GSK – one of the world’s leading research-based pharmaceutical and healthcare companies – is committed to improving the quality of human life by enabling people to do more, feel better and live longer. For further information, please visit www.gsk.com.
Cautionary statement regarding forward-looking statements
GSK cautions investors that any forward-looking statements or projections made by GSK, including those made in this announcement, are subject to risks and uncertainties that may cause actual results to differ materially from those projected. Such factors include, but are not limited to, those described under Item 3.D ‘Principal risks and uncertainties’ in the company’s Annual Report on Form 20-F for 2016.
[i] Dooling K. Considerations for the use of herpes zoster vaccine. Presented at the Advisory Committee on Immunization Practices, US Centers for Disease Control and Prevention. October 25, 2017.
[ii] Harpaz R, Ortega-Sanchez IR, Seward JF; Advisory Committee on Immunization Practices (ACIP), Centers for Disease Control and Prevention (CDC). Prevention of herpes zoster: recommendations of the Advisory Committee on Immunization Practices (ACIP). MMWR Recomm Rep. 2008 Jun;57(RR-5):1-30.
[iii] Colindres R. Immunogenicity and Safety of Shingrix in Adults Previously Vaccinated With a Live-Attenuated Herpes Zoster Vaccine (Zoster-048 Study). Presented at the Advisory Committee on Immunization Practices, US Centers for Disease Control and Prevention. June 21, 2017.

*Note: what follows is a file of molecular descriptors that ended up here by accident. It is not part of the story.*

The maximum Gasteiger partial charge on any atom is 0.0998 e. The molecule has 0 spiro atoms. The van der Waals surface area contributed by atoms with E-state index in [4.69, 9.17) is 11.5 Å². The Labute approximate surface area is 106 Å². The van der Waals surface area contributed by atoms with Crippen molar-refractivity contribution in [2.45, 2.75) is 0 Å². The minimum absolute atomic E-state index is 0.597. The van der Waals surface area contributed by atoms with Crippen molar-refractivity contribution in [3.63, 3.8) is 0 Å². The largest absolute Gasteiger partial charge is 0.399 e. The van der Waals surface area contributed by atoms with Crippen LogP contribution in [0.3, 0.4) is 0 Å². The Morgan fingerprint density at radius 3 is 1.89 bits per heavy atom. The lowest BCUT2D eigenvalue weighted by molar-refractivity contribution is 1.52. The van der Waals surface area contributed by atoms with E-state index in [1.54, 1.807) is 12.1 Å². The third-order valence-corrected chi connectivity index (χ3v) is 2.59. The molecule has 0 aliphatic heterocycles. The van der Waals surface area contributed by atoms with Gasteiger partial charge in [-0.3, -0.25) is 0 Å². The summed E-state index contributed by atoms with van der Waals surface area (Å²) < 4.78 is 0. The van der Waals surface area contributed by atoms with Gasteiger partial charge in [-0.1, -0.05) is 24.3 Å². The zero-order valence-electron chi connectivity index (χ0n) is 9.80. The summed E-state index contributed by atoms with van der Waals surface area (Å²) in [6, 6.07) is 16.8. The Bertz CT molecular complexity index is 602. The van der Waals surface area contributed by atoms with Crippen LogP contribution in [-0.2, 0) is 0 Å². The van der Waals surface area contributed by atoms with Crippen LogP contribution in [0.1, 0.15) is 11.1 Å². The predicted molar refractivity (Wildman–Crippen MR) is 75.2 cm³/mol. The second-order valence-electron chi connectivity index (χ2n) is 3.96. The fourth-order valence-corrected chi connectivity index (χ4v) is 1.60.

[iv] Grupping K et al. Immunogenicity and Safety of the HZ/su Adjuvanted Herpes Zoster Subunit Vaccine in Adults Previously Vaccinated with a Live-Attenuated Herpes Zoster Vaccine. J Infect Dis. 2017; doi: 10.1093/infdis/jix482.
[v] Lal H et al. Efficacy of an Adjuvanted Herpes Zoster Subunit Vaccine in Older Adults. N Engl J Med. 2015;372:2087-96.
[vi] Cunningham et al. Efficacy of the herpes zoster subunit vaccine in adults 70 years of age or older. N Engl J Med. 2016;375:1019-32.
[vii] Gnann et al. Clinical practice. Herpes zoster. N Eng J Med. 2002;347(5):340-6.
[viii] Johnson RW et al. Herpes zoster epidemiology, management, and disease and economic burden in Europe: a multidisciplinary perspective. Therapeutic Advances in Vaccines. 2015;3(4):109-120.
[ix] Yawn et al. Health care utilization and cost burden of herpes zoster in a community population. Mayo Clin Proc. 2009;84(9):787-94.
[x] Cohen et al. Herpes Zoster. N Eng J Med. 2013;369:255-63.
[xi] The GSK proprietary AS01 adjuvant system contains QS-21 Stimulon® adjuvant licensed from Antigenics LLC, a wholly owned subsidiary of Agenus Inc. (NASDAQ: AGEN), MPL and liposomes.